These are partial ideals and there’s something in the heart. We’re all against tyranny. Everybody’s against tyranny. If you read the early speeches of Mussolini, of Hitler, of Stalin, of Mao, of Kim ll-Sung. They were all against tyranny. But when we get the power, we suddenly find we are tyrants ourselves because we didn’t know our own heart.
I’m against injustice. I’ve no reason to commit injustice. If the time came, I might find something very different in my own heart. And so the analysis, the spiritual analysis is to find one’s own heart first. I have said to an idealistic, revolutionary, “What guarantee do you have that when you get power, you will behave any better?” He said, “I am all against tyranny.” But then, and I must say, honestly, he said, “I’m so against it now, I assume we don’t know our own heart.” Bakunin, the anarchist, he pointed this out. He said, “Put the peasants in the place of the nobles and they’ll behave just as badly as the nobles are doing now.”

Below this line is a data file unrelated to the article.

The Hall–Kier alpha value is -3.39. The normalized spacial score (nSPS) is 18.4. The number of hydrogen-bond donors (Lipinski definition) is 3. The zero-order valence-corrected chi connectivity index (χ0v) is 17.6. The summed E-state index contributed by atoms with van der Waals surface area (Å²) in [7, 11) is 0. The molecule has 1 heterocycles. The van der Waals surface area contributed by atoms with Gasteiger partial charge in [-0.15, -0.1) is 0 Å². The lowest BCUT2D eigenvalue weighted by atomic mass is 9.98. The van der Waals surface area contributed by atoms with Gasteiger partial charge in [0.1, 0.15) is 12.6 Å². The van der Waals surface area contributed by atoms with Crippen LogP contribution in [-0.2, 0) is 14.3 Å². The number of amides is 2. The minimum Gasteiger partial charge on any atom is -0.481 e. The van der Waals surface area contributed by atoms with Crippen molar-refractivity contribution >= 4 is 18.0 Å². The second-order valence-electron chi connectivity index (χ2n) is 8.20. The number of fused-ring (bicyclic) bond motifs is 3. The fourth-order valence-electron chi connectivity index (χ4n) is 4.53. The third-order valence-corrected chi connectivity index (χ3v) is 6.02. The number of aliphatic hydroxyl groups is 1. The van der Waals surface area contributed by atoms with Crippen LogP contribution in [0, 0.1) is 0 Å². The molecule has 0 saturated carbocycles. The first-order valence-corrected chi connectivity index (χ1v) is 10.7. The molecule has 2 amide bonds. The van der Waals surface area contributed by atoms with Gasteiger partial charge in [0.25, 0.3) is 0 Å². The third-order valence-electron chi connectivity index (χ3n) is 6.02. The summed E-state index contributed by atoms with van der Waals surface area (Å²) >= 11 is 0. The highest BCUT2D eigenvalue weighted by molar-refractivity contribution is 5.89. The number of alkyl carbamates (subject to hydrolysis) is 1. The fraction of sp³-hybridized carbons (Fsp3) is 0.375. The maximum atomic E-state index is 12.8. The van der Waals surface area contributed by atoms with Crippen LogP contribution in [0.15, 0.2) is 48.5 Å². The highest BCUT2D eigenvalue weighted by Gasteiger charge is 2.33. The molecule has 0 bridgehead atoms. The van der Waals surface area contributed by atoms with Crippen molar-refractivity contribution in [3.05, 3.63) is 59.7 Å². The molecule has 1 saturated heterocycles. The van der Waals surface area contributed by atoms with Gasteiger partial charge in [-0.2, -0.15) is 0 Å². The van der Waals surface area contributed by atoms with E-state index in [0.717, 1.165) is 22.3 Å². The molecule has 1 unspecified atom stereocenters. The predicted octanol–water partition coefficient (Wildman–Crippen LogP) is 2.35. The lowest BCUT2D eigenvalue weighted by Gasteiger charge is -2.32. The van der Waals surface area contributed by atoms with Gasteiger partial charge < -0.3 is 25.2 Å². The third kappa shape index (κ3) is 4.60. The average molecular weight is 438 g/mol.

We have to first find out something about our own heart. We can obviously think of doing good, but it’s not so easy. There are two examples, one an old Chinese poem. The housewife sees the hens pecking, picking the ants up. She feels sorry for the ants. So she says to the servant, “Take the hens to the market and sell them.” So he ties the legs together and takes them and they make a tremendous clucking as they go. The master of the house sees them going out and he said, “Where are you going?” He said, “Well, I’m taking them. Mistress said, take them to market and sell them.” Then they have an argument. And the poem ends up, where is the good? Is it the good of the ants? Is it the good of the chickens? Is it the good of the human beings? Who can decide? He says it’s like a river whirling round and round and round.